We had the good fortune of connecting with Corrie Pocta and we’ve shared our conversation below.

Hi Corrie, have there been any changes in how you think about work-life balance?
My personal relationship with work life balance has been a chaotic one. Many artists can not afford to do their work without having an additional job to pays their bills. We know the importance of having arts opportunities in our communities, but on a governmental level in the US, we have seen a lack of financial investment in supporting artists to do their work full time. I believe this often results in artists not being given the opportunity to have appropriate work life balance. I have to work my job as an educator to pay my bills, and then to reach my artistic goals, I work full time with my remaining hours pursuing my craft. People talk about creative energy as though it is this beautiful gift, but I also see it as a pressuring presence at times. Sometimes working on art is a healthy coping mechanism and outlet for stress, and sometimes I run to my work as a distraction from engaging with other parts of my life. I think the relationship between what is our “work” and what is our “life” is a blurred and changing one, and something to check in with and examine regularly. 

Let’s talk shop? Tell us more about your career, what can you share with our community?
I have always had a passion for well-designed objects that are utilized daily. I began doing leatherwork after attending a workshop at Oil and Cotton in 2014. Working with an expensive bridle leather from the start caused me to ensure every technique used in my process as well as my designs were thoughtful and made to last. In a world of objects with planned obsolescence, stitching my pieces by hand and making goods that were made with longevity in mind was a driving factor in what I chose to create. One of the challenges I faced when I made my leather brand “Recuir Leather”, was the limitations of defining my brand under a name that was difficult to pronounce as well as limited to one medium. Throughout the years as my work has expanded to include jewelry, metal work, and ceramics, I have decided to redo my branding as my own name so more flexibility for my crafts to evolve without the need to start multiple new brands. Most recently, I have started a ceramics studio, Trade Oak Cliff, with a group of artists in Oak Cliff. We sell our art in our studio on Saturdays from 12-6 and offer ceramics classes and arts workshops.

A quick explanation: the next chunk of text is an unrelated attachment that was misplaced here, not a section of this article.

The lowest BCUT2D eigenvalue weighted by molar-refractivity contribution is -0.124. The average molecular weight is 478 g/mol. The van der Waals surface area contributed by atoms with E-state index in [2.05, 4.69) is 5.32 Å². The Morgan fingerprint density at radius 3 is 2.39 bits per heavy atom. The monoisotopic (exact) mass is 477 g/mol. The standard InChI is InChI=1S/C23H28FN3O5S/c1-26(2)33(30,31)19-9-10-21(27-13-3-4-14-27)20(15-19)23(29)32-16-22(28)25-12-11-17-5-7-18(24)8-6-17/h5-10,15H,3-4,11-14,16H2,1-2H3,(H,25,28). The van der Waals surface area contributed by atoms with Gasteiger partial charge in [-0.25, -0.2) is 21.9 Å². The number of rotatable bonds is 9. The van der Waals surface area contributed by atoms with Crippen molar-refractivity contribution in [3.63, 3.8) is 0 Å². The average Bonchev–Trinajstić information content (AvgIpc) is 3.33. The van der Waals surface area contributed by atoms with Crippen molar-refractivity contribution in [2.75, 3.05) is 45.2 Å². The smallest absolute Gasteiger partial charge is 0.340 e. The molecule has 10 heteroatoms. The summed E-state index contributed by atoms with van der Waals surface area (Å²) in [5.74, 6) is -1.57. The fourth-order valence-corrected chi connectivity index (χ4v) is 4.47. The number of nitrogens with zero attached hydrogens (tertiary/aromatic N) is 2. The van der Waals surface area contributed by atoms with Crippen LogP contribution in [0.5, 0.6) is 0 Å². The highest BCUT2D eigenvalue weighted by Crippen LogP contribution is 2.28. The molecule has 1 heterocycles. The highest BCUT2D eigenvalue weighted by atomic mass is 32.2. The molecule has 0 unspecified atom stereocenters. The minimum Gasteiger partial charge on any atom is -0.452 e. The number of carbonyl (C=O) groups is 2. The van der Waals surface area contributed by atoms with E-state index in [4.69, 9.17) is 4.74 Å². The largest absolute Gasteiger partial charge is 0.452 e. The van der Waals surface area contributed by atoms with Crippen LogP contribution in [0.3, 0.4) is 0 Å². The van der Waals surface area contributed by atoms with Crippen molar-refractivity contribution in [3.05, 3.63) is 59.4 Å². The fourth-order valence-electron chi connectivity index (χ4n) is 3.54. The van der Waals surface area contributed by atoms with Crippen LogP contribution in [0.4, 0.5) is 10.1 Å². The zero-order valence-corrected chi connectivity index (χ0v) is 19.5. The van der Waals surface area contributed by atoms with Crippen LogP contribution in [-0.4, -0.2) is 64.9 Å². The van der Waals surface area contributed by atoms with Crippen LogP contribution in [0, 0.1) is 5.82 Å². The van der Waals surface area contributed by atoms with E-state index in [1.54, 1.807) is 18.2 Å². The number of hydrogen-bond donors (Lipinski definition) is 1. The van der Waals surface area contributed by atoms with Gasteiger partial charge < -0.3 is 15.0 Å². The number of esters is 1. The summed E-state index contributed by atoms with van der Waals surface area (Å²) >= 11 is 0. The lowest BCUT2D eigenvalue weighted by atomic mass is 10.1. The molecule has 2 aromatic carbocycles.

Let’s say your best friend was visiting the area and you wanted to show them the best time ever. Where would you take them? Give us a little itinerary – say it was a week long trip, where would you eat, drink, visit, hang out, etc.
My Dallas recommendations are to get some takeout from Zalat Pizza or Ly Market and chill on a blanket at Kidd Springs Park. If you need a book to read or cool event to check out, be sure to take a visit to Deep Vellum books.

The Shoutout series is all about recognizing that our success and where we are in life is at least somewhat thanks to the efforts, support, mentorship, love and encouragement of others. So is there someone that you want to dedicate your shoutout to?
I would like to shoutout the founders of Oil and Cotton, Kayli House and Shannon Driscoll. They have created a creative space for young women artists to be supported and mentored and have the confidence to move forward with their creative endeavors as independent artists in their fields. It is through their mentorship that many of their former employees have moved on to open their own art and education businesses throughout DFW.

Website: corriepocta.com
Instagram: instagram.com/corriepocta

Image Credits
Zack Huggins, Apryl Dailey, Emily Stoker

Nominate Someone: ShoutoutDFW is built on recommendations and shoutouts from the community; it’s how we uncover hidden gems, so if you or someone you know deserves recognition please let us know here.